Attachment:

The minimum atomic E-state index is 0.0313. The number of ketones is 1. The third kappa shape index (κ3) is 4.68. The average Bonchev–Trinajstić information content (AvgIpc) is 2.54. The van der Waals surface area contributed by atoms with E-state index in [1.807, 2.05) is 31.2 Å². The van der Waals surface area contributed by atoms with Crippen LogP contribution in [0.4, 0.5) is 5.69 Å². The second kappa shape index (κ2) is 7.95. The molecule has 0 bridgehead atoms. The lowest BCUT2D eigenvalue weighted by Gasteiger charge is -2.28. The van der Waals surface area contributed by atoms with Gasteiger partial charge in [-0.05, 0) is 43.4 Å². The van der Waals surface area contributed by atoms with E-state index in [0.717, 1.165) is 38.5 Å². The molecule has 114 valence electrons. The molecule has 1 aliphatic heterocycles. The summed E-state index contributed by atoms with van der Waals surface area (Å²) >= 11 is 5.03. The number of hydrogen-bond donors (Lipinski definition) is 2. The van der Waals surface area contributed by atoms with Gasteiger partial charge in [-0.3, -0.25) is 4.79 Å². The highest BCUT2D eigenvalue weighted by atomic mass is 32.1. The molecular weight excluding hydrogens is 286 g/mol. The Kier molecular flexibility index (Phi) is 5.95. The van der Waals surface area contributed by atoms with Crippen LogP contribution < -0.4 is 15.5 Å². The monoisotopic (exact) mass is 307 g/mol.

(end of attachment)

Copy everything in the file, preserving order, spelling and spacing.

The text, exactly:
The minimum atomic E-state index is 0.0313. The number of ketones is 1. The third kappa shape index (κ3) is 4.68. The average Bonchev–Trinajstić information content (AvgIpc) is 2.54. The van der Waals surface area contributed by atoms with E-state index in [1.807, 2.05) is 31.2 Å². The van der Waals surface area contributed by atoms with Crippen LogP contribution in [0.4, 0.5) is 5.69 Å². The second kappa shape index (κ2) is 7.95. The molecule has 0 bridgehead atoms. The lowest BCUT2D eigenvalue weighted by Gasteiger charge is -2.28. The van der Waals surface area contributed by atoms with Gasteiger partial charge in [-0.05, 0) is 43.4 Å². The van der Waals surface area contributed by atoms with E-state index in [0.717, 1.165) is 38.5 Å². The molecule has 114 valence electrons. The molecule has 1 aliphatic heterocycles. The summed E-state index contributed by atoms with van der Waals surface area (Å²) >= 11 is 5.03. The number of hydrogen-bond donors (Lipinski definition) is 2. The van der Waals surface area contributed by atoms with Gasteiger partial charge in [-0.3, -0.25) is 4.79 Å². The highest BCUT2D eigenvalue weighted by atomic mass is 32.1. The molecular weight excluding hydrogens is 286 g/mol. The Kier molecular flexibility index (Phi) is 5.95. The van der Waals surface area contributed by atoms with Crippen LogP contribution < -0.4 is 15.5 Å². The monoisotopic (exact) mass is 307 g/mol.